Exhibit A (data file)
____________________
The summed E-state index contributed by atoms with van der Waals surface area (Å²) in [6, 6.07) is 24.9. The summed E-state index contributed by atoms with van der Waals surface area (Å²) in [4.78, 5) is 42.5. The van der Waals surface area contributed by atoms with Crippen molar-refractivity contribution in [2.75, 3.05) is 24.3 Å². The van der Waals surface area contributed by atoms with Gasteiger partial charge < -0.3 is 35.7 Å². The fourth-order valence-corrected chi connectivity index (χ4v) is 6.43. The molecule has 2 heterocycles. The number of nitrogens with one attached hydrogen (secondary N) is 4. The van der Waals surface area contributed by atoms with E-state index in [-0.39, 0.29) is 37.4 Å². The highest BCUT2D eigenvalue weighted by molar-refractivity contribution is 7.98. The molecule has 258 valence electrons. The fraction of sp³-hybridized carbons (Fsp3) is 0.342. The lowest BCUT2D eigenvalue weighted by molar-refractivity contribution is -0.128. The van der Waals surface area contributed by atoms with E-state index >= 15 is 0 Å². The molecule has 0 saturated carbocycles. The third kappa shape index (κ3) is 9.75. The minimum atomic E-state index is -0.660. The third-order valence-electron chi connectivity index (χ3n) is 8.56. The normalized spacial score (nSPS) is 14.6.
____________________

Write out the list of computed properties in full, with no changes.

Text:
The summed E-state index contributed by atoms with van der Waals surface area (Å²) in [6, 6.07) is 24.9. The summed E-state index contributed by atoms with van der Waals surface area (Å²) in [4.78, 5) is 42.5. The van der Waals surface area contributed by atoms with Crippen molar-refractivity contribution in [2.75, 3.05) is 24.3 Å². The van der Waals surface area contributed by atoms with Gasteiger partial charge < -0.3 is 35.7 Å². The fourth-order valence-corrected chi connectivity index (χ4v) is 6.43. The molecule has 2 heterocycles. The number of nitrogens with one attached hydrogen (secondary N) is 4. The van der Waals surface area contributed by atoms with E-state index in [-0.39, 0.29) is 37.4 Å². The highest BCUT2D eigenvalue weighted by molar-refractivity contribution is 7.98. The molecule has 258 valence electrons. The fraction of sp³-hybridized carbons (Fsp3) is 0.342. The lowest BCUT2D eigenvalue weighted by molar-refractivity contribution is -0.128. The van der Waals surface area contributed by atoms with E-state index >= 15 is 0 Å². The molecule has 0 saturated carbocycles. The third kappa shape index (κ3) is 9.75. The minimum atomic E-state index is -0.660. The third-order valence-electron chi connectivity index (χ3n) is 8.56. The normalized spacial score (nSPS) is 14.6.